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Virginia Tech and Arlington County join MetroLab Network to accelerate innovations in ‘Smart Cities’

May 3, 2016

NCR building and traffic
Transportation is one of the areas that Virginia Tech and Arlington County will focus on in their MetroLab partnership. Improved sensing and data analytics will help develop smart city protocols that the county can use to plan and improve efficiency in dense urban areas.

Virginia Tech and Arlington County have formed a partnership to join a MetroLab Network of 35 city/county-university partnerships focused on bringing data, analytics, and innovation to local government.

Members of the network research, develop, and deploy technologies and policy approaches to address challenges facing the nation’s urban areas. MetroLab Network was launched by 21 founding city/county-university pairings in September 2015 at the White House as part of the Obama Administration’s “Smart Cities” Initiative.     

In these Metro Lab partnerships, the university serves as a research and development arm and the city serves as a test-bed for technologies and policies. Faculty members and students gain access to real-world laboratories to develop and test tools and programs that utilize information technology, data analytics, sensing, and more. Cities and counties benefit from their technical expertise, leading to solutions that reduce the cost of infrastructure and services; make cities more sustainable and resilient; and improve citizens’ quality of life. 

MetroLab Network members are working on more than 100 “research, development, and deployment” projects with broad impact on areas such as improving transportation and water systems; reducing the energy footprint in cities; and advancing health and public safety goals.    

MetroLab Network connects these city/county-university partnerships via a national, collaborative platform that facilitates the sharing of information and the scaling of technology and solutions across the country. 

 “Virginia Tech’s partnership with Arlington County and the MetroLab Network is a wonderful way of extending our land-grant mission to urban innovation,” said Virginia Tech President Tim Sands. “It further strengthens our long-standing relationship with the county, offers our researchers an opportunity to address issues and challenges that significantly impact the future of urban society, and our students can engage in hands-on, problem-based learning that will open the door to future careers.”

“Becoming a part of the national MetroLab Network will spur innovative solutions for our community,” said Arlington County Board Chair Libby Garvey. “It will be exciting to watch this partnership use data and technology to improve the country’s infrastructure and enhance both economic development and the quality of life for all who live and work here.”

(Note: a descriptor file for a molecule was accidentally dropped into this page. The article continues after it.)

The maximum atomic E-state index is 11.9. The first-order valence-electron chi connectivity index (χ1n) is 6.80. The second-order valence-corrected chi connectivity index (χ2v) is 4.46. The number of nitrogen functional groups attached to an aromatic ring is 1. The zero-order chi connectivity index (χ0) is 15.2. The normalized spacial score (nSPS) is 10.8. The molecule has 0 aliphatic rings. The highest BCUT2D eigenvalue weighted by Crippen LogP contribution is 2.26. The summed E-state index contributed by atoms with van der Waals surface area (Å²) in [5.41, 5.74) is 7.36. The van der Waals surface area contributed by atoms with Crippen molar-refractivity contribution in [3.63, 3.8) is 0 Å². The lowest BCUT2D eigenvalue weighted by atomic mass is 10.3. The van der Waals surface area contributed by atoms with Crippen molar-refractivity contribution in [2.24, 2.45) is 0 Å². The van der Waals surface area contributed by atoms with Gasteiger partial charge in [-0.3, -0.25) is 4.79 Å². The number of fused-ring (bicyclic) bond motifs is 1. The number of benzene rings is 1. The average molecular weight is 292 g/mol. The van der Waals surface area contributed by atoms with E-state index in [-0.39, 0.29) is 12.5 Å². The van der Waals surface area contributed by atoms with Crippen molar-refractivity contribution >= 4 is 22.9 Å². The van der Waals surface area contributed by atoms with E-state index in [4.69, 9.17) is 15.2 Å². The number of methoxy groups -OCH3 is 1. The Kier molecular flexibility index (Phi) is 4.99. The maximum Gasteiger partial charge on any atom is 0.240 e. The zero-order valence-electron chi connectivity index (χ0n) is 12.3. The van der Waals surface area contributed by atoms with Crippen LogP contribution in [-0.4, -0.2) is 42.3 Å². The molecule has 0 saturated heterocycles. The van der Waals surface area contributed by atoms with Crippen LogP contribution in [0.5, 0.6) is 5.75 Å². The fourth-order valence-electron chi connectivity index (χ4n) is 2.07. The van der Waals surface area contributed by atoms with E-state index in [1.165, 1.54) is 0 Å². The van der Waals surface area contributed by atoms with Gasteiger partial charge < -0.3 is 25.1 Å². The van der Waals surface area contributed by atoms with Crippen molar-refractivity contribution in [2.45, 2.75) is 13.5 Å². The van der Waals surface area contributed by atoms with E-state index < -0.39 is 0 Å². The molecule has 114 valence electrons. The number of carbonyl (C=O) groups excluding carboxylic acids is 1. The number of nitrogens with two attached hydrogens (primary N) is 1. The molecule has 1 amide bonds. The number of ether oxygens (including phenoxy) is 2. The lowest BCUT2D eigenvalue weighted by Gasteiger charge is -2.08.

Virginia Tech and Arlington County have signed a memorandum of understanding agreeing to undertake at least three research, development, and deployment projects. The Virginia Tech National Capital Region will be the focal point for the MetroLab partnership with Arlington.

Sanjay Raman, associate vice president for the National Capital Region and professor of electrical and computer engineering, and Kristanne Littlefield, chief digital innovation officer, will lead the overall MetroLab partnership efforts for Virginia Tech and Arlington County, respectively.

The three projects are:

  • Transportation Characteristics Analysis – This project will observe intersections and collect data on pedestrian, bicycle, bus, and vehicle movements at intersections, focusing initially on Rosslyn. The data will help develop smart city protocols that Arlington County can use to make informed decisions about planning and operational investments in dense urban areas.
  • Crystal City Sensor Networks – In collaboration with Vornado/Charles E. Smith, this project will implement and collect data from “Internet of Things” sensor devices in Crystal City, in addition to utility and building automation data. Monitoring building envelopes for energy and environmental parameters will identify opportunities for improving sensing and control of infrastructure and increasing building energy efficiency and environmental quality.
  • Smart Cities Engineering Capstone Design Projects – Leveraging Virginia Tech’s electrical and computer engineering two semester capstone design course, students will spend two semesters on a smart county/Internet of Things project where they will utilize emerging technologies, collect data, and perform analysis on specific problems of interest to the county. In the future, these projects can expand to other departments and majors.

Raman and Lauren Bulka, coordinator for Strategic Initiatives in the Office of the Vice President for the National Capital Region, will represent Virginia Tech at MetroLab Network’s Spring Summit, May 9-11, hosted by the City of San Diego and the University of California San Diego, with support from Clean Tech San Diego.     

“We are thrilled to welcome Virginia Tech and Arlington County to our network,” said Ben Levine, interim director of MetroLab Network. “Their focus on transportation, environment, and data analytics will help drive progress in the cities, counties, and regions that are addressing similar issues across the country. Furthermore, their collaboration with our extensive national network will accelerate progress in Arlington County on many of its priorities.”

MetroLab Network is supported by a $1 million grant from the John D. and Catherine T. MacArthur Foundation as a research enterprise that uses data and information technologies to better understand how cities work and to improve the urban condition. Carnegie Mellon University in Pittsburgh, Pennsylvania, is the fiduciary of MetroLab Network during its incubation period.

 

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